Posts Tagged ‘measurment’

Klout, the shiny item in the shop window

Posted on: October 5th, 2011 by Fransgaard 12 Comments

Image courtesy of of Steve Greaves.

This blog post was sparked by a recent Yammer conversation as well as great blog posts such as Catching the Klout and  Social Media Influence vs Online Reputation.

People these days seems to be divided in two camps when it comes to Klout and other social influence measurement scores. One camp is all for it; the other all against it. The “all against it” camp features a higher number of people whose opinion on social media I respect and normally listen to.

I think everybody is getting too hooked up on whether Klout is valuable or not rather than what it’s purpose is. Klout score is not the goal; it is not even the journey. Klout is a small sparkly sign at the side of the road of the user journey gently nudging the user in a direction, but not pushing powerful enough to change the direction of the user significantly on its own.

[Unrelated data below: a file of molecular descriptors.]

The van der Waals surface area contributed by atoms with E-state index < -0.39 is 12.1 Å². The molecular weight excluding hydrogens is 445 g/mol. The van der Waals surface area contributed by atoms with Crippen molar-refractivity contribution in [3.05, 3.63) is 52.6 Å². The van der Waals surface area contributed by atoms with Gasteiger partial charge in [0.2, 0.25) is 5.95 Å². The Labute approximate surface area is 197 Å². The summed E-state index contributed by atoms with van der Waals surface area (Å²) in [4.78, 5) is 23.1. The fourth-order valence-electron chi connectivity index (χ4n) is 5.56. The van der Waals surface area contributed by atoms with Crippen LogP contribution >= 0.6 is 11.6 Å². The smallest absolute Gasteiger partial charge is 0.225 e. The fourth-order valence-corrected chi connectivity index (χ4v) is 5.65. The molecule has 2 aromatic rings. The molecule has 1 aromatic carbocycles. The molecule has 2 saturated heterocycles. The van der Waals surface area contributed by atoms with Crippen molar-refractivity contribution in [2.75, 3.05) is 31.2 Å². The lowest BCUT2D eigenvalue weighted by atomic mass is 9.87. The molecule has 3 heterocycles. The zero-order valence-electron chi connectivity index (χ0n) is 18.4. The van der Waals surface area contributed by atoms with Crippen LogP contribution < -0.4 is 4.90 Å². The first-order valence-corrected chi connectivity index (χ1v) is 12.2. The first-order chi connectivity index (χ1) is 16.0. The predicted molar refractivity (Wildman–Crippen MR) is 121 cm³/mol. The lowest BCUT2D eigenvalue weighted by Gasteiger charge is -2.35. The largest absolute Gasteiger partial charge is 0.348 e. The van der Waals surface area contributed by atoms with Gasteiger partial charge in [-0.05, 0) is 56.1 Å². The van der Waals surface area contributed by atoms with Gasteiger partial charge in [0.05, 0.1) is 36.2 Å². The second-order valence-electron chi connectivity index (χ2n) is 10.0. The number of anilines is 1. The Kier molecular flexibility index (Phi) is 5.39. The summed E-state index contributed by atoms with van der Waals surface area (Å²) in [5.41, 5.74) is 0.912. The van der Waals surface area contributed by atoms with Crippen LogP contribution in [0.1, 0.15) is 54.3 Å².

Klout is not near enough precise to be a critical decision tool. One of the issues is that it tells me, as a user, how influential a person is in general, but it doesn’t tell me how influential that person is to me or the specific topics I care about. This is amplified by the fact that if I want to give a person +K I wouldn’t be able to freely choose on what topic but have to choose from a short list of predefined topics.

But does that mean Klout has no value at all? No. Remember only a Sith deals in absolutes. That’s the path to the dark side and not enlightenment.

There are nuances of usefulness. While Klout should never be mission critical in decisions for the reasons above, it can still act as social proof, no matter how vague. It gives people some weak indication on a person’s influence for them to then make their own judgement based on futher research, content, engagement, etc.

Klout is the pretty item in the shop window luring you into the shop. If the shop then does not deliver then you are free to leave, but the item in the window has served its purpose as soon as you step through the door.